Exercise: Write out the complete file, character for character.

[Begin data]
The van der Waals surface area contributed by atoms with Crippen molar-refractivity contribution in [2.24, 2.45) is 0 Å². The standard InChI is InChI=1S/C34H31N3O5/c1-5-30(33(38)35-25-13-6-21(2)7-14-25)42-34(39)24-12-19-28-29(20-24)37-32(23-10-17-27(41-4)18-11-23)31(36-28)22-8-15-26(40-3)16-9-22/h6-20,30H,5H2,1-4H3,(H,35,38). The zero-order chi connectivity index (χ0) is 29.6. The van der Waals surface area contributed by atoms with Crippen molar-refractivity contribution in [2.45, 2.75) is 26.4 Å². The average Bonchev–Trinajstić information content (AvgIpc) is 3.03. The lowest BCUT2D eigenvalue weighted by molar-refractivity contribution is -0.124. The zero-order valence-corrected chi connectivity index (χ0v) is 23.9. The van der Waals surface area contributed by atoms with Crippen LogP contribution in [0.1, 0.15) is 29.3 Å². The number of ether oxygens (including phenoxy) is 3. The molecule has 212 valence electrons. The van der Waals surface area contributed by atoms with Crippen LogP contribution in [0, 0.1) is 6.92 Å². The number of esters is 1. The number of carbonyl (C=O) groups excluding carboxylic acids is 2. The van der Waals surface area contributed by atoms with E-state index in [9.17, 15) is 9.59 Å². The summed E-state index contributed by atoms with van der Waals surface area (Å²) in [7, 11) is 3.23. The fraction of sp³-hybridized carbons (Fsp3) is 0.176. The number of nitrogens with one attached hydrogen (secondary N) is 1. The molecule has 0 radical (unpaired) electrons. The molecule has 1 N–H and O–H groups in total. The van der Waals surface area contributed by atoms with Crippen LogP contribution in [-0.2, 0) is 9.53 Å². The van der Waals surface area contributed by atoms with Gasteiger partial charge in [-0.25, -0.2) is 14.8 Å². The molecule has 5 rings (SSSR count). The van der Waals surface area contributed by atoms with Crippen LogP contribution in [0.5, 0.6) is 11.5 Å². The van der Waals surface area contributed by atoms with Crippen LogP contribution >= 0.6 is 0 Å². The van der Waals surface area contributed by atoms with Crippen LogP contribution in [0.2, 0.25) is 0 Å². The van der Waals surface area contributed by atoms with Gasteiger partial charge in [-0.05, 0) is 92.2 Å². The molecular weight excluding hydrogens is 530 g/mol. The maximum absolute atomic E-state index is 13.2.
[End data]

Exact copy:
The van der Waals surface area contributed by atoms with Crippen molar-refractivity contribution in [2.24, 2.45) is 0 Å². The standard InChI is InChI=1S/C34H31N3O5/c1-5-30(33(38)35-25-13-6-21(2)7-14-25)42-34(39)24-12-19-28-29(20-24)37-32(23-10-17-27(41-4)18-11-23)31(36-28)22-8-15-26(40-3)16-9-22/h6-20,30H,5H2,1-4H3,(H,35,38). The zero-order chi connectivity index (χ0) is 29.6. The van der Waals surface area contributed by atoms with Crippen molar-refractivity contribution in [2.45, 2.75) is 26.4 Å². The average Bonchev–Trinajstić information content (AvgIpc) is 3.03. The lowest BCUT2D eigenvalue weighted by molar-refractivity contribution is -0.124. The zero-order valence-corrected chi connectivity index (χ0v) is 23.9. The van der Waals surface area contributed by atoms with Crippen LogP contribution in [0.1, 0.15) is 29.3 Å². The number of ether oxygens (including phenoxy) is 3. The molecule has 212 valence electrons. The van der Waals surface area contributed by atoms with Crippen LogP contribution in [0, 0.1) is 6.92 Å². The number of esters is 1. The number of carbonyl (C=O) groups excluding carboxylic acids is 2. The van der Waals surface area contributed by atoms with E-state index in [9.17, 15) is 9.59 Å². The summed E-state index contributed by atoms with van der Waals surface area (Å²) in [7, 11) is 3.23. The fraction of sp³-hybridized carbons (Fsp3) is 0.176. The number of nitrogens with one attached hydrogen (secondary N) is 1. The molecule has 0 radical (unpaired) electrons. The molecule has 1 N–H and O–H groups in total. The van der Waals surface area contributed by atoms with Crippen LogP contribution in [-0.2, 0) is 9.53 Å². The van der Waals surface area contributed by atoms with Gasteiger partial charge in [-0.25, -0.2) is 14.8 Å². The molecule has 5 rings (SSSR count). The van der Waals surface area contributed by atoms with Crippen LogP contribution in [0.5, 0.6) is 11.5 Å². The van der Waals surface area contributed by atoms with Crippen LogP contribution >= 0.6 is 0 Å². The van der Waals surface area contributed by atoms with Crippen LogP contribution in [0.2, 0.25) is 0 Å². The van der Waals surface area contributed by atoms with Gasteiger partial charge in [-0.05, 0) is 92.2 Å². The molecular weight excluding hydrogens is 530 g/mol. The maximum absolute atomic E-state index is 13.2.